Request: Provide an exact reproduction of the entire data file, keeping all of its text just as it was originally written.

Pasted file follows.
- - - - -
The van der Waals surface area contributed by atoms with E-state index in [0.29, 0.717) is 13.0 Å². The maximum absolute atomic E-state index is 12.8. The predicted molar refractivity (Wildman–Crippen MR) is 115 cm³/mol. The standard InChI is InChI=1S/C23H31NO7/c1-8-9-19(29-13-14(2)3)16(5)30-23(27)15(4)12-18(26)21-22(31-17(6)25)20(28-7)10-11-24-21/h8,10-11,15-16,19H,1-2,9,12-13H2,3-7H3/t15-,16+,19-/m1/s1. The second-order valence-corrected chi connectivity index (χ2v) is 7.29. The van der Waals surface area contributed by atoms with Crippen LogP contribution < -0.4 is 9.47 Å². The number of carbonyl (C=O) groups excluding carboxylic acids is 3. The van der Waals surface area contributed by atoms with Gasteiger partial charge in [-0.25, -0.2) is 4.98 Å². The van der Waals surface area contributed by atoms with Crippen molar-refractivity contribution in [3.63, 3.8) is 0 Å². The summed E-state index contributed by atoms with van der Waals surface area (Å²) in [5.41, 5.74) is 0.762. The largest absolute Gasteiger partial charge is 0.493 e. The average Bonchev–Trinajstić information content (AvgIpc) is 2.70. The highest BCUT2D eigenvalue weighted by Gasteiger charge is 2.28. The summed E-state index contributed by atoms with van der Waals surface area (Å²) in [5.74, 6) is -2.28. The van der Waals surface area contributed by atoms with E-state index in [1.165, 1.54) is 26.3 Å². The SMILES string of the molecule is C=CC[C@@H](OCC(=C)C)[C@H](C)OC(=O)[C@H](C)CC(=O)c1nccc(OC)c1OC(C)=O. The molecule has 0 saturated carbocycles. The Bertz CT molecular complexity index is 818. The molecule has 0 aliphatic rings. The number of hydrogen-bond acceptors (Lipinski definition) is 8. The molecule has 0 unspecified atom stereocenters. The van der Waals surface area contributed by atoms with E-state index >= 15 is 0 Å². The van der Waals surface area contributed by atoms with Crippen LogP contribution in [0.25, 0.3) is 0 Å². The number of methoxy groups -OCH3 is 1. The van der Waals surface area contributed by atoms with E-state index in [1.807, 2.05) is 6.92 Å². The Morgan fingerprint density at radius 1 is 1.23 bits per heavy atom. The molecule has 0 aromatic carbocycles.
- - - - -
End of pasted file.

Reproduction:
The van der Waals surface area contributed by atoms with E-state index in [0.29, 0.717) is 13.0 Å². The maximum absolute atomic E-state index is 12.8. The predicted molar refractivity (Wildman–Crippen MR) is 115 cm³/mol. The standard InChI is InChI=1S/C23H31NO7/c1-8-9-19(29-13-14(2)3)16(5)30-23(27)15(4)12-18(26)21-22(31-17(6)25)20(28-7)10-11-24-21/h8,10-11,15-16,19H,1-2,9,12-13H2,3-7H3/t15-,16+,19-/m1/s1. The second-order valence-corrected chi connectivity index (χ2v) is 7.29. The van der Waals surface area contributed by atoms with Crippen LogP contribution < -0.4 is 9.47 Å². The number of carbonyl (C=O) groups excluding carboxylic acids is 3. The van der Waals surface area contributed by atoms with Gasteiger partial charge in [-0.25, -0.2) is 4.98 Å². The van der Waals surface area contributed by atoms with Crippen molar-refractivity contribution in [3.63, 3.8) is 0 Å². The summed E-state index contributed by atoms with van der Waals surface area (Å²) in [5.41, 5.74) is 0.762. The largest absolute Gasteiger partial charge is 0.493 e. The average Bonchev–Trinajstić information content (AvgIpc) is 2.70. The highest BCUT2D eigenvalue weighted by Gasteiger charge is 2.28. The summed E-state index contributed by atoms with van der Waals surface area (Å²) in [5.74, 6) is -2.28. The van der Waals surface area contributed by atoms with E-state index in [1.165, 1.54) is 26.3 Å². The SMILES string of the molecule is C=CC[C@@H](OCC(=C)C)[C@H](C)OC(=O)[C@H](C)CC(=O)c1nccc(OC)c1OC(C)=O. The molecule has 0 saturated carbocycles. The Bertz CT molecular complexity index is 818. The molecule has 0 aliphatic rings. The number of hydrogen-bond acceptors (Lipinski definition) is 8. The molecule has 0 unspecified atom stereocenters. The van der Waals surface area contributed by atoms with E-state index >= 15 is 0 Å². The van der Waals surface area contributed by atoms with Crippen LogP contribution in [0.25, 0.3) is 0 Å². The number of methoxy groups -OCH3 is 1. The van der Waals surface area contributed by atoms with E-state index in [1.807, 2.05) is 6.92 Å². The Morgan fingerprint density at radius 1 is 1.23 bits per heavy atom. The molecule has 0 aromatic carbocycles.